The Wenatchee School District is ahead of schedule in making budget cuts to make up for a funding shortfall.  

The latest estimate presented to the school board by Interim Superintendent Bill Eagle Tuesday shows the budget will be reduced by about $200,000 more than originally targeted for the next school year.  

"That will help with the reductions that will need to be made in the future," said Eagle. "The more we can do this year, the easier it's going to be next year as we continue to need to make reductions."  

The district is trying to shave off more than $8 million from its budget over the next two school years, including $4.84 million in the next year. Budget reduction efforts started in February 

Shrinking enrollment is forcing the cuts at Wenatchee schools. 

Enrollment has been a chronic problem over the last decade, dropping by 751 students between 2015 and 2023. There are also 57 fewer students enrolled in the current year from the 2021-2022 school year. 


Meanwhile, staffing levels have increased 95 workers in the past several years. The increase is attributed to an expansion of the Career and Technical Education program as well as efforts to keep class sizes lower coming out of the pandemic. In addition, staffing was increased to deal with the social, emotional and behavioral needs of students. 

But that trend is quickly being reversed with the current need to downsize the budget. Eagle says required staffing cuts will have a negative effect on classroom learning.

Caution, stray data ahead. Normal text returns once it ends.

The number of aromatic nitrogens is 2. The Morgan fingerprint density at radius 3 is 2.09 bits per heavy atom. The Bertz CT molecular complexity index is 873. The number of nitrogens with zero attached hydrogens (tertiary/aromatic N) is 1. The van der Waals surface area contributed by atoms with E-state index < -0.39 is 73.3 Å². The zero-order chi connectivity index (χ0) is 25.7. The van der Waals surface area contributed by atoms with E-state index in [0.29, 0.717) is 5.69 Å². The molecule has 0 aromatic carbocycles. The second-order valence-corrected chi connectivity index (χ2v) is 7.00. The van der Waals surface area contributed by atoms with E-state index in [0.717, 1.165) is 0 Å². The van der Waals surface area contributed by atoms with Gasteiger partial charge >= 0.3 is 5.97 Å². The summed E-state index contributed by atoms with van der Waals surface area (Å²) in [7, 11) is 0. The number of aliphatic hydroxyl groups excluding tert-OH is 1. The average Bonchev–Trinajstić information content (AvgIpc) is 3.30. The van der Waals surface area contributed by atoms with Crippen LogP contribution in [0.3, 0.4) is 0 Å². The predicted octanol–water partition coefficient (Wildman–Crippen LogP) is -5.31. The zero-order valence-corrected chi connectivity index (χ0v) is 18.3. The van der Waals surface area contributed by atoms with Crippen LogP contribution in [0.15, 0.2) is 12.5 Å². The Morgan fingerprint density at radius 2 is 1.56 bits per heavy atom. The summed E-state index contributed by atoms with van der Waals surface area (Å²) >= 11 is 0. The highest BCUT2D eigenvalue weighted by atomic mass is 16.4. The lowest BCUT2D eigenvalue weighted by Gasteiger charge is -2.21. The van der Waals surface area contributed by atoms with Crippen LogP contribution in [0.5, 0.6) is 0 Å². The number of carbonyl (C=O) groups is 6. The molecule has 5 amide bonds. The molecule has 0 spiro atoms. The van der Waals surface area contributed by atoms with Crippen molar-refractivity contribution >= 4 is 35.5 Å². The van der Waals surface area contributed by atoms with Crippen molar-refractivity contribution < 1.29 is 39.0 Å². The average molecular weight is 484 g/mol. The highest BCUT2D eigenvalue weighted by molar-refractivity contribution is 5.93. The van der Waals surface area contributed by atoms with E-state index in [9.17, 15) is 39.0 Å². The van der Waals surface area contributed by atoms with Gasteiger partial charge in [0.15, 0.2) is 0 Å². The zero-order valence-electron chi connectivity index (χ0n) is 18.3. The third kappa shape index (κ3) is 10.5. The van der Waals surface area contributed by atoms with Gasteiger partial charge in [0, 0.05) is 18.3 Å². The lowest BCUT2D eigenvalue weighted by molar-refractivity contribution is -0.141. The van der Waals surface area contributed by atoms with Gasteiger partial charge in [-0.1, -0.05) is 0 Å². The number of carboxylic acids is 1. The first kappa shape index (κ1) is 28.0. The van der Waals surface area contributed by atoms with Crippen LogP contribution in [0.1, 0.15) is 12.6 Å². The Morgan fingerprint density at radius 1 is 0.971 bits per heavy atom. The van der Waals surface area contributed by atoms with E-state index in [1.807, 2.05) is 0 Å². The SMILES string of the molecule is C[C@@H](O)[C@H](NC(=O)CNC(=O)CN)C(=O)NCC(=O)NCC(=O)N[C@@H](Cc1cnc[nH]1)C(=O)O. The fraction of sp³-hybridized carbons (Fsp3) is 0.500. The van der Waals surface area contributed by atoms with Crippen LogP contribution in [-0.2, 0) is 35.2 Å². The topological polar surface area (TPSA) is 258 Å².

"There will be impacts throughout the system next year as a result of the cuts," Eagle said. "Class sizes will increase, and they will get close to contractual limits."  

The staffing level at Wenatchee schools will be reduced by 39 positions going into the next school year.  

Other factors affecting the budget include a fadeout of regionalization dollars from the state being made by lawmakers over the next two years.  

Regionalization dollars account for 3% of the district's budget. It'll be reduced by 1.5% in next school year, equaling a cut of $900,000.  

Also, levy equalization money from the state is scheduled to drop by $1.4 million because of higher property values and the decrease in enrollment. The state will make a one-time payment to the district of $516,000 to help offset the loss.  

Some well received programs are being threatened by the budget cuts, including Choice Enrollment.

The district is currently accepting new in and out-of-district choice applications for the 2023-24 school year. But applications will be closely evaluated, and approvals may be limited because of the budgetary constraints. 

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